Running from himself
Condit’s decision to run illustrates the self-delusions common to career politicians
There are only two possible theories that can explain why Congressman Gary Condit has decided to run for re-election: Either he is smoking crack or he is a self-obsessed narcissist.
I’m banking on the latter, and have even lined up medical experts willing to testify that Condit is so egomaniacal that he simply cannot see that he will lose his re-election bid by a margin so humiliatingly wide that the local Socialist Workers Party candidate has a chance of rising above last place for the first time since the 1930s.
Condit is such damaged goods that a matchup against Saddam Hussein would go down to the absentee ballots.
By now, we all know the Condit story by heart: Fifty-three-year-old congressman, an undistinguished backbencher if there ever was one, has an illicit affair with a 24-year-old Washington intern who later disappears under mysterious circumstances (are there any other kind?).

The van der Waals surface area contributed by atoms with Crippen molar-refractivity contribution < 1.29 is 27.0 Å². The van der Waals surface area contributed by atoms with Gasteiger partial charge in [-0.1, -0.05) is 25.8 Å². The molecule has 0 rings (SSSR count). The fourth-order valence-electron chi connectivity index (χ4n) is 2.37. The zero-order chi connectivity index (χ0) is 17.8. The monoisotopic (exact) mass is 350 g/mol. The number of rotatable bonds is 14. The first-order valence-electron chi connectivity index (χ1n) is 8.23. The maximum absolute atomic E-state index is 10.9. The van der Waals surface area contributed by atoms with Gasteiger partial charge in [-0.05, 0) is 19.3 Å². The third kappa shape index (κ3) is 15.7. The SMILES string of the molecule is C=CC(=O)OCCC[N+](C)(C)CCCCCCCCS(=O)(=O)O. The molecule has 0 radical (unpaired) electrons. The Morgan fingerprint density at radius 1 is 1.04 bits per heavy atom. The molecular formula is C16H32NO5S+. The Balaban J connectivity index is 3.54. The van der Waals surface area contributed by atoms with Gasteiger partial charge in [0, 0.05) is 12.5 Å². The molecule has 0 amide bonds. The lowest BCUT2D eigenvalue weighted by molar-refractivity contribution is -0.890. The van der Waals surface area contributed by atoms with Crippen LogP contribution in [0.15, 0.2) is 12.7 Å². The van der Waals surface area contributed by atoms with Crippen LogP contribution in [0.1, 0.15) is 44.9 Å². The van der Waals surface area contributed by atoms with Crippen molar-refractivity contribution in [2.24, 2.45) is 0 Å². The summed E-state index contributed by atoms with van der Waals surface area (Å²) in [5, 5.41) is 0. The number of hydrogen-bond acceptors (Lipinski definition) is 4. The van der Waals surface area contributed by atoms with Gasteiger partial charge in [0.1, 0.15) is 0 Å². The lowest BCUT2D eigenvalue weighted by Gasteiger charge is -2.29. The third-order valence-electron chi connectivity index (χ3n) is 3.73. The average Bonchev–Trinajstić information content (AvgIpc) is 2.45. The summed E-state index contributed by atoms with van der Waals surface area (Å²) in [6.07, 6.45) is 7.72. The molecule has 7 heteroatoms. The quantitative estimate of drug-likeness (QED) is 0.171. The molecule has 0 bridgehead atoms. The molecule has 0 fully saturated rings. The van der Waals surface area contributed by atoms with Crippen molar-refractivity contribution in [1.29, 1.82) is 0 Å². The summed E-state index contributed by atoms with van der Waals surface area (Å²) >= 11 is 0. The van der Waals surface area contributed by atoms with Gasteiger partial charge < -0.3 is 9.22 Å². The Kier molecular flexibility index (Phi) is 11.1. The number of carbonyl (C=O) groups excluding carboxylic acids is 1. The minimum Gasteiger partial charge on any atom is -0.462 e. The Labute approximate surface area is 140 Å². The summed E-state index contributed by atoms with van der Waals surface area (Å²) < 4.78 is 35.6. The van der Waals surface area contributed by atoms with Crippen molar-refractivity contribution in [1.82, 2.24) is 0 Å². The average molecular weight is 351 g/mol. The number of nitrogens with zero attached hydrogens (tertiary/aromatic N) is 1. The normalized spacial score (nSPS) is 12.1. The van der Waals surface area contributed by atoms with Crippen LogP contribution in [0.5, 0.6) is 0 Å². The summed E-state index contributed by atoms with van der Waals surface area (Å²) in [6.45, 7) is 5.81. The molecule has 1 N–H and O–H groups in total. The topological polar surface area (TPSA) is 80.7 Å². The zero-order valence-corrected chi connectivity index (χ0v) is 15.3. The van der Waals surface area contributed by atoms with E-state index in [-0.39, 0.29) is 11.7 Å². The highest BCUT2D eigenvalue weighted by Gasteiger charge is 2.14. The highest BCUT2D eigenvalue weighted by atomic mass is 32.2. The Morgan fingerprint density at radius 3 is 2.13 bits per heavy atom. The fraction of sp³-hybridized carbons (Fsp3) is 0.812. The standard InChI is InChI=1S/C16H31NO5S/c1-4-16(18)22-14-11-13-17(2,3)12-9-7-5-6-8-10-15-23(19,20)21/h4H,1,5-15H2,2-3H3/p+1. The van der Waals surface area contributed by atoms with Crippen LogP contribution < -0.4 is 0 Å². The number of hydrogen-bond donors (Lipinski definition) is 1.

When the D.C. police (which breaks open cases about as well as Geraldo Rivera breaks open safes) finally start putting two and two together, Condit denies the affair. When he can deny it no longer, he denies that the public has a right to know.
Call me unfair, but all that stuff kinda trumps all the great work Condit heralds on his official Web site, like securing “21st Century Learning Grants” for three schools in his district and being named one of MSNBC’s top “Democratic Power Brokers” (an “honor” that he won in December 2000—even before Chandra Levy was a smile on his face that his wife didn’t understand).